Mia called Soon Yi a whore and a slut and was more outraged by their relationship than the circumstances of said relationship and the fact Woody had preyed on her daughter. She called the pictures disgusting rather than the fact that her Woody had taken pictures of her young daughter. Her anger to Soon Yi was so, SO misplaced and misdirected, it boggles the mind.

      • Jade says:

        Yeah, to this day Soon Yi still isn’t considered like a victim by the majority. She was failed by everybody around her. I hope she’ll be able to heal when Allen dies (hopefully sooner than later) I get sick when I think about the two girls they have adopted.

      • Otaku Fairy says:

        That’s sad.

      • emma33 says:

        Someone on here the other day made an excellent point about Soon-Yi being adopted and how that may have left a psychological impact on her.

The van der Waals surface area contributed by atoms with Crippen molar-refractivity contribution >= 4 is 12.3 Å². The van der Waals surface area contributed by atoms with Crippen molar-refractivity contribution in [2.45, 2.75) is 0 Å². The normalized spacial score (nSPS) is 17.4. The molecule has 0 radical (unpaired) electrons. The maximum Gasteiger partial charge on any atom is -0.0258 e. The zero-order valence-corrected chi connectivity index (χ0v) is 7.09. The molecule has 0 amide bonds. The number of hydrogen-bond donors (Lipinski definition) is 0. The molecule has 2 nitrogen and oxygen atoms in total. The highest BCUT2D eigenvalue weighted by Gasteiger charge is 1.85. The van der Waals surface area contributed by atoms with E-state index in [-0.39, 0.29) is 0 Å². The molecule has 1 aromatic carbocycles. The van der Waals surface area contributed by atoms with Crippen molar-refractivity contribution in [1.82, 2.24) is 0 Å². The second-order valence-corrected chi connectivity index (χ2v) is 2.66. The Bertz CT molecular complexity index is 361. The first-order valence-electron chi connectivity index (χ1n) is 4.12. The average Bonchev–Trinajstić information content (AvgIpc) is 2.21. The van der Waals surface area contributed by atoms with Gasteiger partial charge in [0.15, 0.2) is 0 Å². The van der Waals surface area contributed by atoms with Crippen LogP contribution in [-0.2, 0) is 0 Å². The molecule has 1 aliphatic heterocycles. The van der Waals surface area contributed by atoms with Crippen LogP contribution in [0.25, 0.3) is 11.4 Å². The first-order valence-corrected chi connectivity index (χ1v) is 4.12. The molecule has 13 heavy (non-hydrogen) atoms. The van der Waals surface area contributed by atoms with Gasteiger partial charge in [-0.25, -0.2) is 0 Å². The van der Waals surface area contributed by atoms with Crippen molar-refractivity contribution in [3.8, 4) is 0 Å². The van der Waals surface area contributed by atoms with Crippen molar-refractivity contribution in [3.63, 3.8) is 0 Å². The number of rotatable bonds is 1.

Kids who are adopted or fostered often have attachment disorders which can profoundly impact the way they connect with other people. There are different types of attachment disorders – some kids are very withdrawn and won’t bond with anyone, and others are superficially charming and bonding inappropriately with everyone. (There is s child with an attachment disorder in my extended family).

        Of course, I don’t know if Soon-Yi has any kind of attachment difficulties, but if she does, then Allen’s behaviour is even more reprehensible.

      • jenn says:

        @emma33 Thank you for this comment!